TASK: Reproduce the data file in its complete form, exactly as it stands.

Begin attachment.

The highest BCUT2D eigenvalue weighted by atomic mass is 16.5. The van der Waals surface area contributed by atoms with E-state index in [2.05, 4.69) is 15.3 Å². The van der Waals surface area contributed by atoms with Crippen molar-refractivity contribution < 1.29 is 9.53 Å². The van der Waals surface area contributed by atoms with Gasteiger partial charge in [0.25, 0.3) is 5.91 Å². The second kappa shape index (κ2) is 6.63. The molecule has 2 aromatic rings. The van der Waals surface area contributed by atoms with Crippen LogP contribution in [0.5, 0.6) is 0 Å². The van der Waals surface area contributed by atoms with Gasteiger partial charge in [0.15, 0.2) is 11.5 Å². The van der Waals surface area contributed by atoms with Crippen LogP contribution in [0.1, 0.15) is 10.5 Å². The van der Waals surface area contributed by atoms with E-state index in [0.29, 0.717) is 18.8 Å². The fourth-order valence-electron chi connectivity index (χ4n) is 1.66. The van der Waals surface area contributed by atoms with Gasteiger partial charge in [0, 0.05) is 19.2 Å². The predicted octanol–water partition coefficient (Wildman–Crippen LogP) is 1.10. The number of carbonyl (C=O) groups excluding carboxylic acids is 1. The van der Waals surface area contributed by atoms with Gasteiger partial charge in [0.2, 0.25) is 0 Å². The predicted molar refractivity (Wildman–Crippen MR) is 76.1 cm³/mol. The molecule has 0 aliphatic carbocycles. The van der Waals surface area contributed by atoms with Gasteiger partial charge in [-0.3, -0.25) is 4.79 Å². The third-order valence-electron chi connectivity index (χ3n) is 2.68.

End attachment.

The highest BCUT2D eigenvalue weighted by atomic mass is 16.5. The van der Waals surface area contributed by atoms with E-state index in [2.05, 4.69) is 15.3 Å². The van der Waals surface area contributed by atoms with Crippen molar-refractivity contribution < 1.29 is 9.53 Å². The van der Waals surface area contributed by atoms with Gasteiger partial charge in [0.25, 0.3) is 5.91 Å². The second kappa shape index (κ2) is 6.63. The molecule has 2 aromatic rings. The van der Waals surface area contributed by atoms with Crippen LogP contribution in [0.5, 0.6) is 0 Å². The van der Waals surface area contributed by atoms with Gasteiger partial charge in [0.15, 0.2) is 11.5 Å². The van der Waals surface area contributed by atoms with Crippen LogP contribution in [0.1, 0.15) is 10.5 Å². The van der Waals surface area contributed by atoms with E-state index in [0.29, 0.717) is 18.8 Å². The fourth-order valence-electron chi connectivity index (χ4n) is 1.66. The van der Waals surface area contributed by atoms with Gasteiger partial charge in [0, 0.05) is 19.2 Å². The predicted octanol–water partition coefficient (Wildman–Crippen LogP) is 1.10. The number of carbonyl (C=O) groups excluding carboxylic acids is 1. The van der Waals surface area contributed by atoms with Gasteiger partial charge in [0.2, 0.25) is 0 Å². The predicted molar refractivity (Wildman–Crippen MR) is 76.1 cm³/mol. The molecule has 0 aliphatic carbocycles. The van der Waals surface area contributed by atoms with Gasteiger partial charge in [-0.3, -0.25) is 4.79 Å². The third-order valence-electron chi connectivity index (χ3n) is 2.68.